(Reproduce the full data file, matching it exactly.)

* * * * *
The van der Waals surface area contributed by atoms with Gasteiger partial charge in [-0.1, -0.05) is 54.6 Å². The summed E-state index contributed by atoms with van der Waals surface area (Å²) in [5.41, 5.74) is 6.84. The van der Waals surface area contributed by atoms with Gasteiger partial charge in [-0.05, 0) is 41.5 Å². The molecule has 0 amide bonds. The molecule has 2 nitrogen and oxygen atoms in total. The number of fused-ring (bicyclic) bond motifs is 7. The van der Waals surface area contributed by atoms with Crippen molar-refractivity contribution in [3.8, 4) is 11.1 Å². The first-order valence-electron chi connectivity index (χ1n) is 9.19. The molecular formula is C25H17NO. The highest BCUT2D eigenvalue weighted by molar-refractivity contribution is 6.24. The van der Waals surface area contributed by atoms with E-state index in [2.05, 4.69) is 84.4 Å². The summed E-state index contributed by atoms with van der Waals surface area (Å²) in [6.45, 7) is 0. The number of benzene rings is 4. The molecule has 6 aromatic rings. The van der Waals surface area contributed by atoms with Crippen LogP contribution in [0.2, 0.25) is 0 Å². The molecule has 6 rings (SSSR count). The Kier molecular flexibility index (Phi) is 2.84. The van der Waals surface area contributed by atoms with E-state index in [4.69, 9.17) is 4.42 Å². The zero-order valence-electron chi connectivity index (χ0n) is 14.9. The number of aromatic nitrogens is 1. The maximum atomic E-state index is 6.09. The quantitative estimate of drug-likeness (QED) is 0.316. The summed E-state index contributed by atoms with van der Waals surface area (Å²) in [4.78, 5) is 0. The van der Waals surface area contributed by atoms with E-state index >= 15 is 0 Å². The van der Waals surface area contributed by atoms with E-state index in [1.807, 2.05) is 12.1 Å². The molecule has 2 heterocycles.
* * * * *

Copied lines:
The van der Waals surface area contributed by atoms with Gasteiger partial charge in [-0.1, -0.05) is 54.6 Å². The summed E-state index contributed by atoms with van der Waals surface area (Å²) in [5.41, 5.74) is 6.84. The van der Waals surface area contributed by atoms with Gasteiger partial charge in [-0.05, 0) is 41.5 Å². The molecule has 0 amide bonds. The molecule has 2 nitrogen and oxygen atoms in total. The number of fused-ring (bicyclic) bond motifs is 7. The van der Waals surface area contributed by atoms with Crippen molar-refractivity contribution in [3.8, 4) is 11.1 Å². The first-order valence-electron chi connectivity index (χ1n) is 9.19. The molecular formula is C25H17NO. The highest BCUT2D eigenvalue weighted by molar-refractivity contribution is 6.24. The van der Waals surface area contributed by atoms with E-state index in [2.05, 4.69) is 84.4 Å². The summed E-state index contributed by atoms with van der Waals surface area (Å²) in [6.45, 7) is 0. The number of benzene rings is 4. The molecule has 6 aromatic rings. The van der Waals surface area contributed by atoms with Crippen LogP contribution in [0.2, 0.25) is 0 Å². The molecule has 6 rings (SSSR count). The Kier molecular flexibility index (Phi) is 2.84. The van der Waals surface area contributed by atoms with E-state index in [4.69, 9.17) is 4.42 Å². The zero-order valence-electron chi connectivity index (χ0n) is 14.9. The number of aromatic nitrogens is 1. The maximum atomic E-state index is 6.09. The quantitative estimate of drug-likeness (QED) is 0.316. The summed E-state index contributed by atoms with van der Waals surface area (Å²) in [4.78, 5) is 0. The van der Waals surface area contributed by atoms with E-state index >= 15 is 0 Å². The van der Waals surface area contributed by atoms with E-state index in [1.807, 2.05) is 12.1 Å². The molecule has 2 heterocycles.